Cades Cove as Community

  • Gary S. FosterEmail author
  • William E. Lovekamp


Cades Cove as a social community hosted complete and integrated expressions of all the major social institutions, including family, education, religion, economics, and politics, all self-contained but not isolated from the larger society. The community organized its own “public-works” program to maintain schools, roads, and other public infrastructure, demanding the cooperation of social interaction and relationships. The early subsistence economy fostered reliance and interdependence among residents, and the bonds of community were enhanced as surpluses promoted a barter economy. Cades Cove, like rural community anywhere, was inevitably influenced and impacted by the money economy of capitalism and by the Industrial Revolution, particularly industrialized agriculture, with its edict to “get big or get out.” Thus, Cades Cove was exhibiting decline even before the threat of a national park. Cemeteries and death culture were influenced and shaped by this context of community.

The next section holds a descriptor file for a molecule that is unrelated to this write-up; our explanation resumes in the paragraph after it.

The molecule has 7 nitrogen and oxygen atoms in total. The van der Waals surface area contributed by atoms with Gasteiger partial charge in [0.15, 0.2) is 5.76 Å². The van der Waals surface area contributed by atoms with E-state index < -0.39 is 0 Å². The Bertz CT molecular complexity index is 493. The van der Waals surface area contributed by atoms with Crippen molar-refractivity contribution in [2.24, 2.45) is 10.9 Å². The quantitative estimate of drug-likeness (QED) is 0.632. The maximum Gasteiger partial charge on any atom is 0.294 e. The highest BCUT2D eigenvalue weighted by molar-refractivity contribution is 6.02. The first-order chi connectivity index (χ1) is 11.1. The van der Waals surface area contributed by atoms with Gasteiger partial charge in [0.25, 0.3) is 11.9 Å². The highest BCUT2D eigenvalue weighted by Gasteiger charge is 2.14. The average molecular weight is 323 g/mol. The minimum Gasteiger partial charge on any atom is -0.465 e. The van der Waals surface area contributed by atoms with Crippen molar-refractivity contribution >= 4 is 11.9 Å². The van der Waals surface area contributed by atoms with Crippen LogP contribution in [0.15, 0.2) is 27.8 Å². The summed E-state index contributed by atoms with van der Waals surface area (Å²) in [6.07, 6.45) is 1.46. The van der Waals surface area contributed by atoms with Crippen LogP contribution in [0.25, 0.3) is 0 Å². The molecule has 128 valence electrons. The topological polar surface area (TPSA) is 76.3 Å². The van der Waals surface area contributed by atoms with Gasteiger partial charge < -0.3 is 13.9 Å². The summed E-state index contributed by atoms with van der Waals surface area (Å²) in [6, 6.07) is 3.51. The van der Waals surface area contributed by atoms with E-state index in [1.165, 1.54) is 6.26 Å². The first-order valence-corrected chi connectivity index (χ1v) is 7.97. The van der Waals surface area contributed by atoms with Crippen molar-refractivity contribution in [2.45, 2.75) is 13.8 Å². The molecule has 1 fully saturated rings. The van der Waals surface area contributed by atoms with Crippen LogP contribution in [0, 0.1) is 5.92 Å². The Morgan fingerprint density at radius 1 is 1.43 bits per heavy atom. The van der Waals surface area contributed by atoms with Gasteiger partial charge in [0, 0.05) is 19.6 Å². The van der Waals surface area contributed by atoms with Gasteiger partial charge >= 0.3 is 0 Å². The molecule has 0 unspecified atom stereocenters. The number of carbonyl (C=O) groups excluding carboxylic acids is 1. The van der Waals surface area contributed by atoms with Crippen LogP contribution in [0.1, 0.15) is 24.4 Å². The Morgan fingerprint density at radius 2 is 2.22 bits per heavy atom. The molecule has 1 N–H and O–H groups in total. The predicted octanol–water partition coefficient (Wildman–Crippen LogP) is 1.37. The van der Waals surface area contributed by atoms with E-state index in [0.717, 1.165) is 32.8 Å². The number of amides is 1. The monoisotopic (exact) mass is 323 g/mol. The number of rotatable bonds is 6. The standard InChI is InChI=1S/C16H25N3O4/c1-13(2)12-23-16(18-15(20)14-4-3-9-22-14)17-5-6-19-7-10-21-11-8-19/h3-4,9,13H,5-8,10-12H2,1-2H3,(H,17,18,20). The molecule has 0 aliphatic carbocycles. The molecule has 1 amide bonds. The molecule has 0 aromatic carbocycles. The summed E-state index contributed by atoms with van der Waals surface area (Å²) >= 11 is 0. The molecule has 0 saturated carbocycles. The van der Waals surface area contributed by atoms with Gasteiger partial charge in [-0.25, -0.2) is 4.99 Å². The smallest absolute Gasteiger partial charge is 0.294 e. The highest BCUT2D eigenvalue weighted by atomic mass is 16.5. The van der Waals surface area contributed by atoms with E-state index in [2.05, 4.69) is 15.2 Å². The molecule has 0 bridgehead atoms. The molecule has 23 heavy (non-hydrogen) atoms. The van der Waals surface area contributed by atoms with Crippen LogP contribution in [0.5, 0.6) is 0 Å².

Barter Capitalism Cemeteries Cornerstones of culture Economics Industrial revolution Social institutions Subsistence 


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Copyright information

© The Author(s) 2019

Authors and Affiliations

  1. 1.Sociology, Anthropology, and CriminologyEastern Illinois UniversityCharlestonUSA

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